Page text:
Weed and Wine

My brother lives on the opposite coast from me, and we’ve spent many holidays apart. One year, though, he visited for several weeks in December. On Christmas Eve, as things were settling down for the night, he told me he was stepping outside.

“If you don’t mind,” he said, “I’m going in the back yard to smoke a joint.”

His casualness about it surprised me. But once the initial shock wore off, I was fine. Surprisingly fine. My brother, you see, does not fit the stereotype of a pot smoker. He’s not a hippie or some stoner who never bathes or lives on the street. He owns a house and has a steady job. He’s never had any legal troubles. He smokes marijuana to relax, get a little buzz, and feel good about life once in a while. He is a responsible user of marijuana.

Weed and wine.

Art by me.

I have never tried weed. There are several reasons for this, but mostly because I don’t want to tangle with its illegality.  I do, however, enjoy wine. Typically, I will finish off two or three bottles a week. I drink wine for basically the same reasons that my brother smokes pot. We talked about it once, when he turned down a glass of Chianti. He said he much prefers marijuana. “Alcohol,” he said “just doesn’t do it for me.”

I worry about him, that one day he’ll be in the wrong place at the wrong time and will be arrested just for preferring cannabis to alcohol. The reasons why marijuana is mostly illegal while alcohol can be purchased at your neighborhood store are complex and in many ways irrational.

What I don’t worry about is whether he’s on his way down the slippery slope to hard-core addiction. Because, while I know he’s had some youthful indiscretions, he’s not an addict any more than I’m an alcoholic.

Alcohol has its detractors. During the Temperance Movement, alcohol was considered the Devil in a bottle, to be wiped off the face of the Earth. Further back in history, however, beginning in pre-Christian times, alcohol was considered a gift from the gods. Society’s ambivalence over alcohol has led to a mish-mash of policies and a mish-mash of proposed solutions–medical, legal, psychotherapeutic, religious–that work at cross-purposes with each other.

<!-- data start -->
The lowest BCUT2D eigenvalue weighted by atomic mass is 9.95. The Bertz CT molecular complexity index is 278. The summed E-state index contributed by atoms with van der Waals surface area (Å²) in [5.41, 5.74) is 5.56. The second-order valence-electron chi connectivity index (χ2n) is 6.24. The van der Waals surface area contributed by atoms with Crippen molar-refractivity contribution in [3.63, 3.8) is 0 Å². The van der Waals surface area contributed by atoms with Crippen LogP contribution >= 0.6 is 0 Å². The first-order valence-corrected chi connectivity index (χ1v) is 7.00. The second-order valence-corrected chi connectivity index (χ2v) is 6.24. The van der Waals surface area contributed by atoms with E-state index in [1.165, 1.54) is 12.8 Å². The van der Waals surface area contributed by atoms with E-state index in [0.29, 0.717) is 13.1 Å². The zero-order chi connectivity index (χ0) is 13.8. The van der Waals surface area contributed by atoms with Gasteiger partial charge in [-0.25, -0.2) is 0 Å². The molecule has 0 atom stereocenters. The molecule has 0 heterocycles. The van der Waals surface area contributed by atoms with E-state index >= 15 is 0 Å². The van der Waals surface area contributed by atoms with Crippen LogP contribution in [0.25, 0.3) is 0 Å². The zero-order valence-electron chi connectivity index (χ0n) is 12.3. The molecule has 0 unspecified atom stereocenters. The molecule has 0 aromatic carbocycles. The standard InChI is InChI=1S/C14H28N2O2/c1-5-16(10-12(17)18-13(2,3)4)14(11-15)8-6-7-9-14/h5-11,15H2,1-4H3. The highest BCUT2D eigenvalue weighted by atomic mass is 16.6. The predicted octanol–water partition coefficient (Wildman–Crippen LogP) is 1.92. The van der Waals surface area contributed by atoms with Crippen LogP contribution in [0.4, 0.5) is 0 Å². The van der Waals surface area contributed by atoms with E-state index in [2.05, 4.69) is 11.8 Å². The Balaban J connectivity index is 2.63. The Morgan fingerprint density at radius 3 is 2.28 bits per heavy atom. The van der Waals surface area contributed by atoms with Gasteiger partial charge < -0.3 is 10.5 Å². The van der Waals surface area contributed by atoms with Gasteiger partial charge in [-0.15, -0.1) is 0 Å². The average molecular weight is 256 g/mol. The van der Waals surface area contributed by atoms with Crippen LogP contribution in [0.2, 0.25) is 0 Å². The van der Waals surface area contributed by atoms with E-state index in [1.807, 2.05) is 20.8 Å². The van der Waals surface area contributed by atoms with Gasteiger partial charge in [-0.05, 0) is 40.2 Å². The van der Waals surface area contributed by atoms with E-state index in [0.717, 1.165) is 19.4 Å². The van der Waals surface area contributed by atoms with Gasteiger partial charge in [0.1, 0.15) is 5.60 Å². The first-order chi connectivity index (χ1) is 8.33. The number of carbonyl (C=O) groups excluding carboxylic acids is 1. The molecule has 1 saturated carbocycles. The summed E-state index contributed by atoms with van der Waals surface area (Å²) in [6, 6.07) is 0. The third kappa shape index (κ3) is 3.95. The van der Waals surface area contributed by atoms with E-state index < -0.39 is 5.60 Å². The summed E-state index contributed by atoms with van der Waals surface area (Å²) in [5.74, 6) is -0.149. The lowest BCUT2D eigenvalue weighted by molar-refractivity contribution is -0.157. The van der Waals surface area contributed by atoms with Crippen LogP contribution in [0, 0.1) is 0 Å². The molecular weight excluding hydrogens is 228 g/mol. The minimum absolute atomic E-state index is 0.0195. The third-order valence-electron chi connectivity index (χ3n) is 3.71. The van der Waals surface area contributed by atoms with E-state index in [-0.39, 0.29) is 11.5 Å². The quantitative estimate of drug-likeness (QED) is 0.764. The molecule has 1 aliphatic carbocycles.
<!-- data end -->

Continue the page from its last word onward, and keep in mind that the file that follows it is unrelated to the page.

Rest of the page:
After the repeal of Prohibition, government has, for the most part, stepped back from trying to dictate what we can and cannot drink, and rightly so, I think. In a free society, personal responsibility should be what dictates choice.Close_the_Saloons_poster_Why_Prohibition_1918

This same ambivalence seems to be spilling over to our feelings about marijuana, as evidenced by the new legalization in Colorado and Washington. Much is made of marijuana being a “gateway drug,” a term used for a substance the use of which allegedly will lead to more problematic drugs such as cocaine or heroin. But this view is not supported by any valid science, since a correlation between marijuana use and subsequent use of heroin or other drugs has not been established, according to psychologist Jeffrey Schaler. He goes on to say that, “it might not be that there is something in marijuana that causes a move to heroin, but rather that consumers are looking for the same thing in heroin that they derived from marijuana.” Even if there is a correlation, then, it cannot be assumed that one causes the other.

In fact, most studies have found that a vast majority of marijuana smokers do not become drug addicts or move on to harder substances. I guess this means that most can be trusted to be responsible users.

I realize that many will take issue with this view. To some, substance use equals substance abuse equals addiction equals disease. For others, these conditions are not all the same, and you can have substance use without it being substance abuse. Unfortunately, it’s hard to have a rational conversation about drugs when the terms mean different things to different people and there is significant disagreement over the underlying assumptions.

The regulated legal marijuana markets in Colorado and Washington are an important social experiment. And it has been a long time coming. If successful, it could loosen the restrictions on responsible pot use in many areas, such as athletics.

With some notable exceptions, getting a product off the black market and into the public eye is a good thing. At the very least, it provides greater choice for those who might otherwise turn to a substance that is less natural and more dangerous.

And I’ll raise a glass to that.

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